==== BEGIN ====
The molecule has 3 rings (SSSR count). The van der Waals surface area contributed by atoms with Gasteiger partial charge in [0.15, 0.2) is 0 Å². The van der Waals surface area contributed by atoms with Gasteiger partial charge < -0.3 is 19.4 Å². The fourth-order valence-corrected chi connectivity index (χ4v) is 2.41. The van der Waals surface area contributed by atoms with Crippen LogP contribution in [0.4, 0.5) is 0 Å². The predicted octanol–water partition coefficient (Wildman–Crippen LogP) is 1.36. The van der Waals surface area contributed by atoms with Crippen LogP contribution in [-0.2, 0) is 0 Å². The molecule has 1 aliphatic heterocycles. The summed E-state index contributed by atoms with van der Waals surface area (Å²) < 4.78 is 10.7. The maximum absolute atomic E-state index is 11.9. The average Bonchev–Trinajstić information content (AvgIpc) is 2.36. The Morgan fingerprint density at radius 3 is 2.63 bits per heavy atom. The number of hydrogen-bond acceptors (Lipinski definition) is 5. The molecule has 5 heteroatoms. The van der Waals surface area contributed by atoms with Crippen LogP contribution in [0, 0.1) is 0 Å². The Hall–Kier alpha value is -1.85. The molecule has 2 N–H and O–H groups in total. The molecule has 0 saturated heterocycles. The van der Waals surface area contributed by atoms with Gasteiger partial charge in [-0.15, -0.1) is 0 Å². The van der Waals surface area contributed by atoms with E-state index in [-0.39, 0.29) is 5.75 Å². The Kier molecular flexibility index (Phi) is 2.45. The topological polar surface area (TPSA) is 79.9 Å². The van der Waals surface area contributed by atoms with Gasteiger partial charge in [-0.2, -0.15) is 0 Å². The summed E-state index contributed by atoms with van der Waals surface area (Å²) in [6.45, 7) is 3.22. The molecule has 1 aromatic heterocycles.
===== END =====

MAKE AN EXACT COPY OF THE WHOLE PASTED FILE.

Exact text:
The molecule has 3 rings (SSSR count). The van der Waals surface area contributed by atoms with Gasteiger partial charge in [0.15, 0.2) is 0 Å². The van der Waals surface area contributed by atoms with Gasteiger partial charge < -0.3 is 19.4 Å². The fourth-order valence-corrected chi connectivity index (χ4v) is 2.41. The van der Waals surface area contributed by atoms with Crippen LogP contribution in [0.4, 0.5) is 0 Å². The predicted octanol–water partition coefficient (Wildman–Crippen LogP) is 1.36. The van der Waals surface area contributed by atoms with Crippen LogP contribution in [-0.2, 0) is 0 Å². The molecule has 1 aliphatic heterocycles. The summed E-state index contributed by atoms with van der Waals surface area (Å²) < 4.78 is 10.7. The maximum absolute atomic E-state index is 11.9. The average Bonchev–Trinajstić information content (AvgIpc) is 2.36. The Morgan fingerprint density at radius 3 is 2.63 bits per heavy atom. The number of hydrogen-bond acceptors (Lipinski definition) is 5. The molecule has 5 heteroatoms. The van der Waals surface area contributed by atoms with Crippen LogP contribution in [0, 0.1) is 0 Å². The Hall–Kier alpha value is -1.85. The molecule has 2 N–H and O–H groups in total. The molecule has 0 saturated heterocycles. The van der Waals surface area contributed by atoms with Gasteiger partial charge in [-0.15, -0.1) is 0 Å². The van der Waals surface area contributed by atoms with E-state index in [-0.39, 0.29) is 5.75 Å². The Kier molecular flexibility index (Phi) is 2.45. The topological polar surface area (TPSA) is 79.9 Å². The van der Waals surface area contributed by atoms with Gasteiger partial charge in [-0.2, -0.15) is 0 Å². The summed E-state index contributed by atoms with van der Waals surface area (Å²) in [6.45, 7) is 3.22. The molecule has 1 aromatic heterocycles.